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Reframing Organizations , 3 rd ed. Chapter 9. Power, Conflict, and Coalitions. Power, Conflict, and Coalitions. Assumptions of the political frame Organizations as coalitions Power and decision making Authorities and partisans Sources of power

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Chapter 9

Chapter 9

Power, Conflict, and Coalitions


Power conflict and coalitions
Power, Conflict, and Coalitions

  • Assumptions of the political frame

  • Organizations as coalitions

  • Power and decision making

  • Authorities and partisans

  • Sources of power

  • Distribution of power: overbounded and underbounded systems


Power conflict and coalitions ii
Power, Conflict, and Coalitions (II)

  • Conflict in organizations

  • Moral mazes: the politics of getting ahead


Assumptions of the political frame
Assumptions of the Political Frame

  • Organizations are coalitions.

  • Enduring differences exist among coalition members.

  • Most important decisions involve allocation of scarce resources.

  • Conflict is the central process and power the most important resource.

  • Goals and decisions arise from bargaining, negotiation, and jockeying for position.


Organizations as coalitions
Organizations as Coalitions

  • Coalitions rather than pyramids

  • Organizational goals are multiple and sometimes conflicting because they reflect bargaining involving multiple players with divergent interests.


Power and decision making
Power and Decision Making

  • Gamson: authorities and partisans

    • Authorities make binding decisions.

    • Partisans are subject to authorities’ decisions; they will support or question authority depending on how decisions affect their interests.


Sources of power
Sources of Power

  • Position power

  • Information and expertise

  • Control and rewards

  • Coercive power

  • Alliances and networks

  • Framing: control of meaning and symbols

  • Personal power


Distribution of power overbounded and underbounded systems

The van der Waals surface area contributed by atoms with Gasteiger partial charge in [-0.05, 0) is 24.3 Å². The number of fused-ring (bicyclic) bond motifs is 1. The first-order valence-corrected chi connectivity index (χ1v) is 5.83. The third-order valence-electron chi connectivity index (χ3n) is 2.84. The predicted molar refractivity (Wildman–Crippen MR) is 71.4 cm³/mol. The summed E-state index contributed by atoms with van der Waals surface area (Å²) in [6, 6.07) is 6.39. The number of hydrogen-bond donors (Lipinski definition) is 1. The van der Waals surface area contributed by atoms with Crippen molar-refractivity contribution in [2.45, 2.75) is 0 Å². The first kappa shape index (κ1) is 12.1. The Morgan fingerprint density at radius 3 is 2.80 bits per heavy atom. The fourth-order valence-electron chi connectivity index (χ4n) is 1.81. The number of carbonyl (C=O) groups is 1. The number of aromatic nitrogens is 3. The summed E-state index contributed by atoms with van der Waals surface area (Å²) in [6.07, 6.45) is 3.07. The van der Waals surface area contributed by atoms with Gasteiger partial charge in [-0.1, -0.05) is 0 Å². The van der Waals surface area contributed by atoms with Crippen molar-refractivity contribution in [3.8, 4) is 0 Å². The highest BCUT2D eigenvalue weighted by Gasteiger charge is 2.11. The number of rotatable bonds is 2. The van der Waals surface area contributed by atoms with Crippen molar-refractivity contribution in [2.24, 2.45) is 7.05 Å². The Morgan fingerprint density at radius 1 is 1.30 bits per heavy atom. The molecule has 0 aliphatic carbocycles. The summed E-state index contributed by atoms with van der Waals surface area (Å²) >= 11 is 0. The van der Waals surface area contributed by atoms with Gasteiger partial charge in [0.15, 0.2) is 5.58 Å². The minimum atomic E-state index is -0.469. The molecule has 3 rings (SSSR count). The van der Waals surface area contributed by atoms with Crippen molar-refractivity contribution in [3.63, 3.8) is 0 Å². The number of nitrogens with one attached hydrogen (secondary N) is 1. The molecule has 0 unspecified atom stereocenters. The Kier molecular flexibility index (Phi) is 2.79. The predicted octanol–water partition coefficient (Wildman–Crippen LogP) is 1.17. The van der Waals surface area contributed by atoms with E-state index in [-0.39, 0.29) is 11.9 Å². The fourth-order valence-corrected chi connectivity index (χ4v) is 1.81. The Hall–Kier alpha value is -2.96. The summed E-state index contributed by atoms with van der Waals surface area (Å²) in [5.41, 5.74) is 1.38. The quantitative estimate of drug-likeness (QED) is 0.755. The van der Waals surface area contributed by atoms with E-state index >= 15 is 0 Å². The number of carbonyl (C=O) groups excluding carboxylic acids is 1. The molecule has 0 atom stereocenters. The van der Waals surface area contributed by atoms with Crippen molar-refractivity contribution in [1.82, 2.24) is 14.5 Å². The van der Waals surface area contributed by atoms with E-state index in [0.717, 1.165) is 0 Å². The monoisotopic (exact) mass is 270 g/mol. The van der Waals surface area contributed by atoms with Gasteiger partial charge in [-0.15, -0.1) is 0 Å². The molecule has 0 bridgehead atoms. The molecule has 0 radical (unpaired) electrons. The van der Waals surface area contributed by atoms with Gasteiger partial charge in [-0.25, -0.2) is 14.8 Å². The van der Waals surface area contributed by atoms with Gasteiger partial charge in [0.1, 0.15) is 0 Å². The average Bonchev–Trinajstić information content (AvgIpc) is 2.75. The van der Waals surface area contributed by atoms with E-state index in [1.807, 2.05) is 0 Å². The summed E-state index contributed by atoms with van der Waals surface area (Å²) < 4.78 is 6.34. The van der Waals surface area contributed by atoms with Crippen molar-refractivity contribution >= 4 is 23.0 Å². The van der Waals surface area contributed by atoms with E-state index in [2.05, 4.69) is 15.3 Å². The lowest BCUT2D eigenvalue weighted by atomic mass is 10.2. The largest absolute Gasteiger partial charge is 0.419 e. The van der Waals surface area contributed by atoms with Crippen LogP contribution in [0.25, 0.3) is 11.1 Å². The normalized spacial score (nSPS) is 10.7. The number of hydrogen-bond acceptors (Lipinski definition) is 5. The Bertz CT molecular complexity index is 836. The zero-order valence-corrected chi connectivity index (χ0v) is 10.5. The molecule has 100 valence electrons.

Distribution of Power: Overbounded and Underbounded Systems

  • Overbounded: strong, top-down control, conflict is tightly regulated (e.g., Iraq under Saddam Hussein)

  • Underbounded: weak authority, chaotic decision making, open conflict and power struggles (Iraq after collapse of old regime)


Conflict in organizations
Conflict in Organizations

  • Conflict is natural and inevitable; organizations can have too much or too little.

  • The political frame focuses on strategy and tactics for dealing with conflict.

  • Forms of organizational conflict

    • Hierarchical

    • Horizontal

    • Cultural


Moral mazes the politics of getting ahead
Moral Mazes: The Politics of Getting Ahead

  • Getting ahead is a political process involving conflict for scarce resources.

  • Assessment of individual performance often depends on subjective judgments.

    • Does advancement depend on doing good work or doing what is politically correct?

  • Organizations can’t eliminate politics, but they can influence the kind of politics they have.


Conclusion
Conclusion

  • The world as seen through the political frame is very different from the traditional view of organizations.

    • Traditional: organizations are hierarchies, run by legitimate authorities who set goals and manage performance.

    • Political view: organizations are coalitions whose goals are determined by bargaining among multiple contenders.

  • Politics can be nasty and brutish, but constructive politics is possible and necessary for organizations to be effective.


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